Objectives: To assess a new application of artificial intelligence for real-time detection of laryngeal squamous cell carcinoma (LSCC) in both white light (WL) and narrow-band imaging (NBI) videolaryngoscopies based on the You-Only-Look-Once (YOLO) deep learning convolutional neural network (CNN). Study Design: Experimental study with retrospective data. Methods: Recorded videos of LSCC were retrospectively collected from in-office transnasal videoendoscopies and intraoperative rigid endoscopies. LSCC videoframes were extracted for training, validation, and testing of various YOLO models. Different techniques were used to enhance the image analysis: contrast limited adaptive histogram equalization, data augmentation techniques, and test time augmentation (TTA). The best-performing model was used to assess the automatic detection of LSCC in six videolaryngoscopies. Results: Two hundred and nineteen patients were retrospectively enrolled. A total of 624 LSCC videoframes were extracted. The YOLO models were trained after random distribution of images into a training set (82.6%), validation set (8.2%), and testing set (9.2%). Among the various models, the ensemble algorithm (YOLOv5s with YOLOv5m—TTA) achieved the best LSCC detection results, with performance metrics in par with the results reported by other state-of-the-art detection models: 0.66 Precision (positive predicted value), 0.62 Recall (sensitivity), and 0.63 mean Average Precision at 0.5 intersection over union. Tests on the six videolaryngoscopies demonstrated an average computation time per videoframe of 0.026 seconds. Three demonstration videos are provided. Conclusion: This study identified a suitable CNN model for LSCC detection in WL and NBI videolaryngoscopies. Detection performances are highly promising. The limited complexity and quick computational times for LSCC detection make this model ideal for real-time processing. Level of Evidence: 3 Laryngoscope, 2021.

Deep Learning Applied to White Light and Narrow Band Imaging Videolaryngoscopy: Toward Real-Time Laryngeal Cancer Detection

Azam M. A.;Sampieri C.;Ioppi A.;Africano S.;Vallin A.;Mocellin D.;Fragale M.;Guastini L.;Peretti G.
2021-01-01

Abstract

Objectives: To assess a new application of artificial intelligence for real-time detection of laryngeal squamous cell carcinoma (LSCC) in both white light (WL) and narrow-band imaging (NBI) videolaryngoscopies based on the You-Only-Look-Once (YOLO) deep learning convolutional neural network (CNN). Study Design: Experimental study with retrospective data. Methods: Recorded videos of LSCC were retrospectively collected from in-office transnasal videoendoscopies and intraoperative rigid endoscopies. LSCC videoframes were extracted for training, validation, and testing of various YOLO models. Different techniques were used to enhance the image analysis: contrast limited adaptive histogram equalization, data augmentation techniques, and test time augmentation (TTA). The best-performing model was used to assess the automatic detection of LSCC in six videolaryngoscopies. Results: Two hundred and nineteen patients were retrospectively enrolled. A total of 624 LSCC videoframes were extracted. The YOLO models were trained after random distribution of images into a training set (82.6%), validation set (8.2%), and testing set (9.2%). Among the various models, the ensemble algorithm (YOLOv5s with YOLOv5m—TTA) achieved the best LSCC detection results, with performance metrics in par with the results reported by other state-of-the-art detection models: 0.66 Precision (positive predicted value), 0.62 Recall (sensitivity), and 0.63 mean Average Precision at 0.5 intersection over union. Tests on the six videolaryngoscopies demonstrated an average computation time per videoframe of 0.026 seconds. Three demonstration videos are provided. Conclusion: This study identified a suitable CNN model for LSCC detection in WL and NBI videolaryngoscopies. Detection performances are highly promising. The limited complexity and quick computational times for LSCC detection make this model ideal for real-time processing. Level of Evidence: 3 Laryngoscope, 2021.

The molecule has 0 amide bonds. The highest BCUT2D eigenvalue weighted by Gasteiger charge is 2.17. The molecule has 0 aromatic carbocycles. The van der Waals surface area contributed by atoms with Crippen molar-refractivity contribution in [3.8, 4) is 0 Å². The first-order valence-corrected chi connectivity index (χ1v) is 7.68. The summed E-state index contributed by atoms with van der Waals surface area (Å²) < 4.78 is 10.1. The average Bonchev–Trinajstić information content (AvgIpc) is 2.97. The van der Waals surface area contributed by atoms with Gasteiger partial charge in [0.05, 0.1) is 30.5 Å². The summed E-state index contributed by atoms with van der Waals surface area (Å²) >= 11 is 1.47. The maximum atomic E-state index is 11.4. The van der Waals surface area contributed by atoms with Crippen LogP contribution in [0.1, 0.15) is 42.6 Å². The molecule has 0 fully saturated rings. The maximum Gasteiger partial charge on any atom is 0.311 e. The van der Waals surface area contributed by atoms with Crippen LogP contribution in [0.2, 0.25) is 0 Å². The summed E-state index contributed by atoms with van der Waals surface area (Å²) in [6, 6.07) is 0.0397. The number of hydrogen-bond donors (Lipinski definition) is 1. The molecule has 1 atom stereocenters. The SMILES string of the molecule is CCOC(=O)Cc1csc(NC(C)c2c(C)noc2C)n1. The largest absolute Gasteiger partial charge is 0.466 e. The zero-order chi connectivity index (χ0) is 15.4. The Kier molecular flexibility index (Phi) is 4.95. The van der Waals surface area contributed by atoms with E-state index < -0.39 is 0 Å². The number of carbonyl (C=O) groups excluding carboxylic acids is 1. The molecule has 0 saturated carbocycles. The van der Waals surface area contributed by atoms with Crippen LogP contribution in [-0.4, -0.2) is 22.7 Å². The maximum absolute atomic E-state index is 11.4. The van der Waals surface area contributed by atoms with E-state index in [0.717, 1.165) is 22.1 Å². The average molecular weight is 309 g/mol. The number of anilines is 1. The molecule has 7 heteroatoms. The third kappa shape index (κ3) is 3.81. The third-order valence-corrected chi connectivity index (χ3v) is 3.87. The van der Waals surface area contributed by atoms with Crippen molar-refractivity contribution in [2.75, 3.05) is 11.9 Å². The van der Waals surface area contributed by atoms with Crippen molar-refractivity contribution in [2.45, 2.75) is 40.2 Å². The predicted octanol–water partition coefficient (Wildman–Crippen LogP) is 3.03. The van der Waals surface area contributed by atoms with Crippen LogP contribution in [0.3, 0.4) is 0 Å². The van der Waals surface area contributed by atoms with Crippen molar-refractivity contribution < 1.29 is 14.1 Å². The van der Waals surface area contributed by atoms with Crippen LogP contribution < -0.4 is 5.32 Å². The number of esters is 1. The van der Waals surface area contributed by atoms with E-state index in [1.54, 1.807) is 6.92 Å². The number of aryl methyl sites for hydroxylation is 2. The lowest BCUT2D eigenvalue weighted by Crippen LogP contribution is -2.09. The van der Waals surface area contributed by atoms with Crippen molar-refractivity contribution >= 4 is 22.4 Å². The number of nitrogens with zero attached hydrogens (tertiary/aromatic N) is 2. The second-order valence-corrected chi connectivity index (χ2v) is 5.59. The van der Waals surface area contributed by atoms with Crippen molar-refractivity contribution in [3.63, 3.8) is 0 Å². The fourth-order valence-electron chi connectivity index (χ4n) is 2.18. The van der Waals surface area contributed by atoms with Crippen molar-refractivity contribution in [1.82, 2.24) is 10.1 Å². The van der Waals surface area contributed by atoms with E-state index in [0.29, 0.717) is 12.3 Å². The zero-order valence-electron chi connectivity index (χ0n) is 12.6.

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Utilizza questo identificativo per citare o creare un link a questo documento: https://hdl.handle.net/11567/1066418
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